Turkey faces corporate debt spiral unless it raises rates
Turkey’s central bank faces a stark choice on Tuesday: raise interest rates to stabilise the economy or spark a sell-off in the lira that could push indebted Turkish firms over a cliff edge.
The situation for Turkey’s economy could hardly be more critical as policymakers hold their first meeting since Turkish President Recep Tayyip Erdoğan’s re-election last month.
The central bank will probably hike ‘its benchmark interest rate of 17.75 percent by 100 to 125 basis points, according to predictions by major banks including JPMorgan Chase and Nomura. But analysts say the risk that the bank decides not to increase rates at all are significant.
Reports of large Turkish firms applying for bankruptcy protection resurfaced this week after the lira fell to fresh lows against the dollar. Corporates owe more than $220 billion in unhedge foreign debt that is becoming increasingly expensive to repay.
Fresh troubles for Turkish firms came as the International Monetary Fund reiterated that Turkey’s $880 billion economy is in danger of overheating. The statement came a few days after Fitch cut the country’s sovereign debt further into junk territory, citing the same concerns.
While the central bank is likely to understand the dangers of a possible Turkish corporate debt crisis and raise interest rates, such an outcome is by no means assured.
In May, Erdoğan said he would take more control of monetary policy should he win the election. He shocked investors by explaining in detail why interest rates should be lowered to slow inflation, arguing against conventional economic theory that lower rates encourage more inflation.
Should the central bank fail to raise interest rates as expected, the lira would weaken significantly again, putting severe pressure on companies’ balance sheets, said Inan Demir, an economist at Nomura, who is expecting a rate hike of 125 basis points.
“The burden on the corporate sector would become almost unbearable and we would see more and more restructuring requests that would weigh on the banking sector balance sheet,” he said.
“Most banks and corporates need to roll over substantial amounts of external debt… Creditors may grow even more concerned, so we may find ourselves in a vicious circle where lira weakness leads to private sector balance-sheet concerns which leads to a slowdown in foreign lending, which then goes on to create further lira weakness.”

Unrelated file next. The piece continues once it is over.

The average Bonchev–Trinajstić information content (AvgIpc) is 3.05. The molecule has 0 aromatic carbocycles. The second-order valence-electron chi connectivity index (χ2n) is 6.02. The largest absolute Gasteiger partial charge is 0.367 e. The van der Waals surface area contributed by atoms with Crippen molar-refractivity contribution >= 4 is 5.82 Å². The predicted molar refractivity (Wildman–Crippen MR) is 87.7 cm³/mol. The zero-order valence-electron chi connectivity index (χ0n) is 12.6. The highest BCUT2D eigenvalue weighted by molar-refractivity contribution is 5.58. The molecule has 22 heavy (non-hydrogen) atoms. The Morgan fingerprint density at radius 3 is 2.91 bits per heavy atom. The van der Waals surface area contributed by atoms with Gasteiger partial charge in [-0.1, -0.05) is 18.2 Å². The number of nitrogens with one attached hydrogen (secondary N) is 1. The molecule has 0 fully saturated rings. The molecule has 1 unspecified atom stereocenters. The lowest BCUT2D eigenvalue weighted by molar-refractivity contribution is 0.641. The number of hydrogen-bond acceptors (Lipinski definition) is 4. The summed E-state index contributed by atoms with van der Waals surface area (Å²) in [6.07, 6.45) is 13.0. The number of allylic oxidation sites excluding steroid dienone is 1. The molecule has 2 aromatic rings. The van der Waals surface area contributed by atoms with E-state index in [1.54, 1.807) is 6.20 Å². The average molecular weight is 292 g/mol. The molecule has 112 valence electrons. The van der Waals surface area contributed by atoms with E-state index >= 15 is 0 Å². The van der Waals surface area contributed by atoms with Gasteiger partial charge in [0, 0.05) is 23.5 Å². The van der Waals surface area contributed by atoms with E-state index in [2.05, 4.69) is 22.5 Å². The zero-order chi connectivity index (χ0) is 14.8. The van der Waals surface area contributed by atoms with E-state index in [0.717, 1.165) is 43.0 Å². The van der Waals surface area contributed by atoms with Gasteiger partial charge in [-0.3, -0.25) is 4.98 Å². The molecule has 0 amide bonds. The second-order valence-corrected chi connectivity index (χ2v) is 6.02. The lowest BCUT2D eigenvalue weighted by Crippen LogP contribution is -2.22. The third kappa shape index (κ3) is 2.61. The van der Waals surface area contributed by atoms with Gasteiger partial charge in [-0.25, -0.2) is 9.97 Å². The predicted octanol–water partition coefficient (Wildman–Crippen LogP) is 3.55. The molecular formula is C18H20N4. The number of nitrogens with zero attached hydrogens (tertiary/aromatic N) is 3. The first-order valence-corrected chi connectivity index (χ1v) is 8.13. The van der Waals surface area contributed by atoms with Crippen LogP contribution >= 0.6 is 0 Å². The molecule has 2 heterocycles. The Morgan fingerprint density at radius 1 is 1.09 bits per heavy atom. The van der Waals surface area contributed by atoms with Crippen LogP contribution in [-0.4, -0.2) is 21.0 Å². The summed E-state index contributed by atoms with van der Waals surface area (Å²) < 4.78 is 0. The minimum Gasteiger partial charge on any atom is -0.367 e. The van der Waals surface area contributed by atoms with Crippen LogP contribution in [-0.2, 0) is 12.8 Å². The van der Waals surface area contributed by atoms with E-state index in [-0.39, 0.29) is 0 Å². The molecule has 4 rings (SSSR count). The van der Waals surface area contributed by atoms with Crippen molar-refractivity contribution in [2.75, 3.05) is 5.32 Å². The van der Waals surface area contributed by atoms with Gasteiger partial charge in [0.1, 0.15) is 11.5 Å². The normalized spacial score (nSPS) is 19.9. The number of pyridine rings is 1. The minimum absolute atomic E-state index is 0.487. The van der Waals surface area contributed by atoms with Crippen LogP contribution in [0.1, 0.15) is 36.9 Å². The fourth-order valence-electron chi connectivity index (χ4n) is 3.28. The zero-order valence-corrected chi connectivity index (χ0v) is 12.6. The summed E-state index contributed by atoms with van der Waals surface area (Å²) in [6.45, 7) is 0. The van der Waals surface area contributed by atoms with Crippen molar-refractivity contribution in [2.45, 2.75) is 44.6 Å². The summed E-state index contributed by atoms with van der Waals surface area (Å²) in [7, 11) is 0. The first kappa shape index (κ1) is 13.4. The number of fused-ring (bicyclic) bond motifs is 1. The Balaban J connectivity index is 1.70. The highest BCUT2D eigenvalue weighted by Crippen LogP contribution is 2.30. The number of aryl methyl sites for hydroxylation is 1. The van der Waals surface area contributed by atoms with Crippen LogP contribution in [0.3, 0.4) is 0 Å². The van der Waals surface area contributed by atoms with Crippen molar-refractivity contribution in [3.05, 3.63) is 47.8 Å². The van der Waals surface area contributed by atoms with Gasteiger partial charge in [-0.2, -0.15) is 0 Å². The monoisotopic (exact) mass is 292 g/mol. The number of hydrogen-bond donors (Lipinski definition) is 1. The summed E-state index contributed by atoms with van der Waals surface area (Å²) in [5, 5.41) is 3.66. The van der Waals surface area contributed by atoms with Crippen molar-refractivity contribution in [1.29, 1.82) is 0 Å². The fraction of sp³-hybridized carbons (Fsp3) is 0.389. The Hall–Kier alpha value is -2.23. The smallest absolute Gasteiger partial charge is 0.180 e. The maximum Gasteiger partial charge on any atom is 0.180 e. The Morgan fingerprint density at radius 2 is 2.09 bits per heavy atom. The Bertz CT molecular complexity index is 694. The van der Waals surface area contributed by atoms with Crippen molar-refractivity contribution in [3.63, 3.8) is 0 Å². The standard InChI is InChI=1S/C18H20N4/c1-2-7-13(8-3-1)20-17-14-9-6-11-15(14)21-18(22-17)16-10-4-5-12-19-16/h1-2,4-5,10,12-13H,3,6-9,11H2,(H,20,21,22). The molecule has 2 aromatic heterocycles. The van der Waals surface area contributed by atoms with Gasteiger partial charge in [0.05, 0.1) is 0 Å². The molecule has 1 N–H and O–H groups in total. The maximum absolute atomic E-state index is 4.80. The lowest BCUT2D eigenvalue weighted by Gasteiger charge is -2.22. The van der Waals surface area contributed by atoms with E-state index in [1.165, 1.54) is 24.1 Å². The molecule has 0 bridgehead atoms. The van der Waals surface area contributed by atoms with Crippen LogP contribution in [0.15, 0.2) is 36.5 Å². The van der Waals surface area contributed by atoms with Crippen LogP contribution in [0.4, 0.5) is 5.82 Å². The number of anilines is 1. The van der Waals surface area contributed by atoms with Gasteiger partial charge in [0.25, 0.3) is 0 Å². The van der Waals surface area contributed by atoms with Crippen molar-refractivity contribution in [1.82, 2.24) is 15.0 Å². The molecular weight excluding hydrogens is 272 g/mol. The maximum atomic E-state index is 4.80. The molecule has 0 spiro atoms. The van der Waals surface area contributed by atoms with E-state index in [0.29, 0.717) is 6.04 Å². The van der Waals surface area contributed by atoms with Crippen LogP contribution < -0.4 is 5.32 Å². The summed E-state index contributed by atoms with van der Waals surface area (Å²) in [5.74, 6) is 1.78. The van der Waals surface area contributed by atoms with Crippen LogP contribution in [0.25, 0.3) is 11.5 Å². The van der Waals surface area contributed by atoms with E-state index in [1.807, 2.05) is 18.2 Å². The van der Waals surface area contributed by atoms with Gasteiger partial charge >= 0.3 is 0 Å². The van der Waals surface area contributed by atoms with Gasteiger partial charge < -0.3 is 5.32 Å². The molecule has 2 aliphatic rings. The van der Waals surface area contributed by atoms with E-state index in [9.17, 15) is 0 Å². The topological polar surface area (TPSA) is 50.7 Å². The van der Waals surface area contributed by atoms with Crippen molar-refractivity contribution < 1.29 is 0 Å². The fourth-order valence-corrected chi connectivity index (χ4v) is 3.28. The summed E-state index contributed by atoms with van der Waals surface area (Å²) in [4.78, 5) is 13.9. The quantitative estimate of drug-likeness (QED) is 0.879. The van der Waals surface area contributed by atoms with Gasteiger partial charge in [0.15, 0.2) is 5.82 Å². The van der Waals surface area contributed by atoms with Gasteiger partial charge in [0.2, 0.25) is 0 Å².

Turkish firms including Dogus Group, run by billionaire Ferit Sahenk, have already applied to banks to renegotiate billions of dollars in foreign currency loans. Some estimates put the total at more than $20 billion, not including the loans held by small and medium-sized enterprises, who tend not to report their plans publicly. Power companies, the remit of newly-appointed economy chief Berat Albayrak in his previous role as energy minister, have particular financial difficulties due to government price caps and the substantial loans they took on for asset purchases.
But suspicions that Erdoğan is intent on suppressing interest rates and putting economic growth ahead of currency strength and inflation aren’t going away.
On July 8, the president tightened his hold on the central bank, making himself responsible for appointing the bank’s governor and his deputies. He also reduced their terms in office to four years from five. Ugur Gurses, perhaps Turkey’s most well-known writer on the economy, resigned from Hurriyet, a leading Turkish daily, on Monday after criticizing Erdoğan’s decision.
Cemil Ertem, Erdoğan’s chief economic adviser, stirred concerns further on Thursday. Writing in an opinion piece for the Milliyet newspaper, Ertem stated that Turkey would push ahead with a program of economic growth that would also boost employment, slow inflation and narrow the current account deficit.